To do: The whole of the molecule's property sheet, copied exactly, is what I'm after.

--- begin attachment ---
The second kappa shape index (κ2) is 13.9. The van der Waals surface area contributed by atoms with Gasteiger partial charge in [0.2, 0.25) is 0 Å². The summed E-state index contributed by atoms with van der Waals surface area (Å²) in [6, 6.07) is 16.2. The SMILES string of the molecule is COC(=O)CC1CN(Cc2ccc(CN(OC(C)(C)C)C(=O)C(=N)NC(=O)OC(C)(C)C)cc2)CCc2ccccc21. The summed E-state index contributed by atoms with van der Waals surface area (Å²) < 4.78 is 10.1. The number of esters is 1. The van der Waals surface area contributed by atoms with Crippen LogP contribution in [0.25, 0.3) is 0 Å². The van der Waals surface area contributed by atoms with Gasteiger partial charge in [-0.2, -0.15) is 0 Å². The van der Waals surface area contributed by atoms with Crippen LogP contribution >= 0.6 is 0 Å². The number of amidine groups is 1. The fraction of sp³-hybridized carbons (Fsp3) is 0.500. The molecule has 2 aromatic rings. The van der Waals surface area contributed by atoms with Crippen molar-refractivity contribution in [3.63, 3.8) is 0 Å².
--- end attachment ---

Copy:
The second kappa shape index (κ2) is 13.9. The van der Waals surface area contributed by atoms with Gasteiger partial charge in [0.2, 0.25) is 0 Å². The summed E-state index contributed by atoms with van der Waals surface area (Å²) in [6, 6.07) is 16.2. The SMILES string of the molecule is COC(=O)CC1CN(Cc2ccc(CN(OC(C)(C)C)C(=O)C(=N)NC(=O)OC(C)(C)C)cc2)CCc2ccccc21. The summed E-state index contributed by atoms with van der Waals surface area (Å²) < 4.78 is 10.1. The number of esters is 1. The van der Waals surface area contributed by atoms with Crippen LogP contribution in [0.25, 0.3) is 0 Å². The van der Waals surface area contributed by atoms with Gasteiger partial charge in [-0.2, -0.15) is 0 Å². The van der Waals surface area contributed by atoms with Crippen LogP contribution >= 0.6 is 0 Å². The number of amidine groups is 1. The fraction of sp³-hybridized carbons (Fsp3) is 0.500. The molecule has 2 aromatic rings. The van der Waals surface area contributed by atoms with Crippen molar-refractivity contribution in [3.63, 3.8) is 0 Å².